Dismiss
Announcing Stack Overflow Documentation

We started with Q&A. Technical documentation is next, and we need your help.

Whether you're a beginner or an experienced developer, you can contribute.

Sign up and start helping → Learn more about Documentation →

I have a program, in python, that need to do a reverse DNS for like 1000 IP. To do this I'm using socket.gethostbyaddr, but sometimes, for some reasons, I can't do reverse DNS on my computer so it will take like 3000 seconds to do this because each IP will get me an exception after 3 seconds ( timeout ).

So my problem is that I don't want this, I want to know how I can check that I can't do reverse DNS, so I no longer need to do this and lose 3000 seconds.

I first tried watching the returned exception in the case of a timeout ( because I'm not able to do reverse DNS ), but socket.gethostbyaddr return the same exception as if the IP have an unknown host ( in the case if I'm able to do reverse DNS ).

So how can I do this ?

Thanks.

share|improve this question
up vote 2 down vote accepted

Lots of the Python functions that end up making more low level system calls return the same exception class for all their errors. But they usually set the errno or other attributes, and this may be different depending on the case.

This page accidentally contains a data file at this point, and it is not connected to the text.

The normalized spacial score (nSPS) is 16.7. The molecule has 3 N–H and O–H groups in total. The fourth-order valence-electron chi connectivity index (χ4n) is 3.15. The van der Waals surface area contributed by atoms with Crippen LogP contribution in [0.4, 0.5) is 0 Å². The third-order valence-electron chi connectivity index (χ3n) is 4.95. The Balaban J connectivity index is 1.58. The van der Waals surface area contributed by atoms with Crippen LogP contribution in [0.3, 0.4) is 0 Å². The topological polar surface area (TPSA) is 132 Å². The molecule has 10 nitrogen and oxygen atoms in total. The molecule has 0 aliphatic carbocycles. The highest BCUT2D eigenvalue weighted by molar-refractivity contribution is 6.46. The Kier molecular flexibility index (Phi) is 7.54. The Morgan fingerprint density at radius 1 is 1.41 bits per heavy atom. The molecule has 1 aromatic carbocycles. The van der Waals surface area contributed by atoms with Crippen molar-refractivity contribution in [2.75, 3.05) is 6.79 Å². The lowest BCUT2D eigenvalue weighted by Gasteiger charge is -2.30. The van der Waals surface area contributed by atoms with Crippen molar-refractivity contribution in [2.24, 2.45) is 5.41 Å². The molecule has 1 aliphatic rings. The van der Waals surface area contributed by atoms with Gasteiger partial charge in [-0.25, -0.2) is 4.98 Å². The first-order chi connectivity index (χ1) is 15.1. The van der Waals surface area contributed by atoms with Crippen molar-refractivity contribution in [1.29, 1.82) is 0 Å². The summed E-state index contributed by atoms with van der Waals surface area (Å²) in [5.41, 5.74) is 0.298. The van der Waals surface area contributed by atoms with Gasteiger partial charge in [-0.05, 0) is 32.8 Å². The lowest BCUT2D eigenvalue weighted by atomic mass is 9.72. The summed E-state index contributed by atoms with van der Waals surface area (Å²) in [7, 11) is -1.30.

try:
    hostname = socket.gethostbyaddr(an_ip_address)[0]
except Exception as exc:
    if exc.errno == 2:
        raise Exception('Not able to do reverse DNS at this time, aborting')

Maybe something like that will help. Though it is entirely possible that both error cases will have the same errno.

In my experiments (under Linux) I got an errno of 2 for a lookup when I had turned off my network connection, and an errno of 1 when I asked for a lookup on an address that didn't exist. You could also use strerror for the same purposes. In my experiment e.strerror is set to "Host name lookup failure" and "Unknown Host" respectively. If you are not sure what attributes are set on an exception you can always just do a dir(e) to get an idea.

share|improve this answer
    
That's exactly what I searched, in my case due to some reasons I've got the same errno but that's another problem, but it helps me a lot ! Thanks you. – Frédéric Guégan Jan 14 '14 at 9:13
    
Ugh, that's annoying. Are you using windows? If both exceptions are exactly the same then you would have to do a secondary test. There has to be something different with the machine in each case. But identifying what that might be is hard. – aychedee Jan 14 '14 at 9:41

Your Answer

 
discard

By posting your answer, you agree to the privacy policy and terms of service.

Not the answer you're looking for? Browse other questions tagged or ask your own question.